‘Imported’ housemaids

Many Kashmiri families are employing girls from outside the state as housemaids. Most of these girls from poor families take the job to help their debt-ridden families. Aliya Bashir reports.

Many households in Kashmir today are employing young girls, in their 20s and some as young as 15, from outside the state as housemaids. These girls who usually come from poor families of central and eastern Indian states are brought to Kashmir through different agencies working both in Kashmir and outside or directly by the employers from their respective places.

Most of the maids working in different families in Srinagar or rural areas say that many accept them as a part and parcel of a family, while some maltreat them.

Bubli, 17, had always dreamed of working outside her state as there were many girls already from her place, Bihar, working away from home. She had heard lots of stories about opportunities to earn money and in some cases people taking their families and settling in places where they worked.

She came to Kashmir in 2006 through a Delhi-based agency. After attending a week’s training in Kashmir she was employed with a Kashmiri family. “My employers had to pay ten thousand rupees annually to my agency to renew my contract. They are quite happy with my work. They also pay me 1500 rupees monthly besides providing me meals, clothes and other bonuses,” she says.

Bubli regularly calls her home by phone and sends home money and other essentials. Due to the kindness of her employers, she is quite content and does not want to visit her home. Maybe she wants to save more.

“The family members of this house treat me like their own member and not as a servant. They take me along on picnics and marriage parties. I am well acquainted with their relatives and environment at home. So as long as I am happy my family is least bothered about my security,” says Bubli who had never visited her home since she came to Kashmir. “There are no plans as such to visit (my home) but my madam does insist that I should visit my family once, but my heart does not want to go back, I don’t know why? Maybe due to the attachment with my new family.”

Rani, 15, a girl from Jharkhand is employed with a family in Lal Bazaar area of Srinagar. She is one of the hundreds of housemaids from outside the valley working in Kashmir. She is shy and reluctant to speak.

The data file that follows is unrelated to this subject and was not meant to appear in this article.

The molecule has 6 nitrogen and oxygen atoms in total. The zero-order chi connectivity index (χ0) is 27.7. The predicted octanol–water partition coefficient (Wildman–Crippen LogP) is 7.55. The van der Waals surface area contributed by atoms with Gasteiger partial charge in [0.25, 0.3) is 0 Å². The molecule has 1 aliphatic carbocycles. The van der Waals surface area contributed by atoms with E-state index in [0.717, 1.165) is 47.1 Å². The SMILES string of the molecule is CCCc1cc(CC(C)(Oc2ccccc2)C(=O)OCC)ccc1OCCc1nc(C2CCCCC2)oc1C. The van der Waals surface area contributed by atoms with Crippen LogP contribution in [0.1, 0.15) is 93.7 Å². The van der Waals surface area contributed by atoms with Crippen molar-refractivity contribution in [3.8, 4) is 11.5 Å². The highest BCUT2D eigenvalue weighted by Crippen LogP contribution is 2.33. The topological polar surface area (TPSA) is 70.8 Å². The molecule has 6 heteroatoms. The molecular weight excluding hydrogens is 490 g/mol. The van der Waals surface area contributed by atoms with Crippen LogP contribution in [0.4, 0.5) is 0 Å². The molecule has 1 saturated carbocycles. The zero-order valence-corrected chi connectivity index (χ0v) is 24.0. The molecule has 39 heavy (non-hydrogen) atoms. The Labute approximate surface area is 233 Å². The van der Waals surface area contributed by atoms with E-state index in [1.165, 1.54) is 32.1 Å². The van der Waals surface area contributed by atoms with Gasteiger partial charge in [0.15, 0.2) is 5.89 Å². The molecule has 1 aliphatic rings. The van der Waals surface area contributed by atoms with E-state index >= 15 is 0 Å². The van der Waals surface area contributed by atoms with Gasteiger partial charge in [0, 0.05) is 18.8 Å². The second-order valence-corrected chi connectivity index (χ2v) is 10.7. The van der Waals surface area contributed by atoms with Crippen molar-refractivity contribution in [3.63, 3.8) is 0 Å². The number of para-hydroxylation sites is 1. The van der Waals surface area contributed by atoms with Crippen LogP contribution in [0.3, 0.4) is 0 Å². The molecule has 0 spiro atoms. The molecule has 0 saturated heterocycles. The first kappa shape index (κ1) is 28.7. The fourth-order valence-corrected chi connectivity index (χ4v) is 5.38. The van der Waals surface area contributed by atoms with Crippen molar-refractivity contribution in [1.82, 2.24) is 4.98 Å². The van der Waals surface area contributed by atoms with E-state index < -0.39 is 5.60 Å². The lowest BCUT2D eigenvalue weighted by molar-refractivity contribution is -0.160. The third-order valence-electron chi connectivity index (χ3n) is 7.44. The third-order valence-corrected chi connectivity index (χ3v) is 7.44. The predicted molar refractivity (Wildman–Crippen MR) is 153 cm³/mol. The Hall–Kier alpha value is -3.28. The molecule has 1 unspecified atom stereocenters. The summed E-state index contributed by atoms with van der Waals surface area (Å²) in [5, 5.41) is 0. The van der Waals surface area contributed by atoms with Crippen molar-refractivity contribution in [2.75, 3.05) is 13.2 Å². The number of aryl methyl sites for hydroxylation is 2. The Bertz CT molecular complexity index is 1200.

“My life here is better I earn money and help my family,” she said after a lot of prodding. She prefers to stay inside. She says she is happy with her work. “I do the cooking, cleaning in the housing and wash the clothes,” Rani says.

Apprehension becomes visible on her face as one of the family members asks her to buy bread from a nearby shop. “We don’t allow her to move out of the home much. She always has to be careful while going out as we fear for her safety,” says her employer Ms Gulshan.

Abject poverty at home forced her to drop out of school and work for a living. After a lot of hesitation, she talks about her journey to Kashmir from her far-off home.

In 2009, she and her mother were selling bail-puri (snacks) at a bus stand in Jharkhand. A Kashmiri family travelling for business purchased bail-puri from them besides enquiring about an address. “We accompanied them to that shop that they were looking for. The family thanked us and gave us some money as tip. Next day we again saw the family in the market, they approached my father and offered to employ me as a maid in their home in Kashmir. Attracted by the offer of a 2000 rupees monthly salary and some money in advance, my father without giving much thought sent me with them to Kashmir,” she says.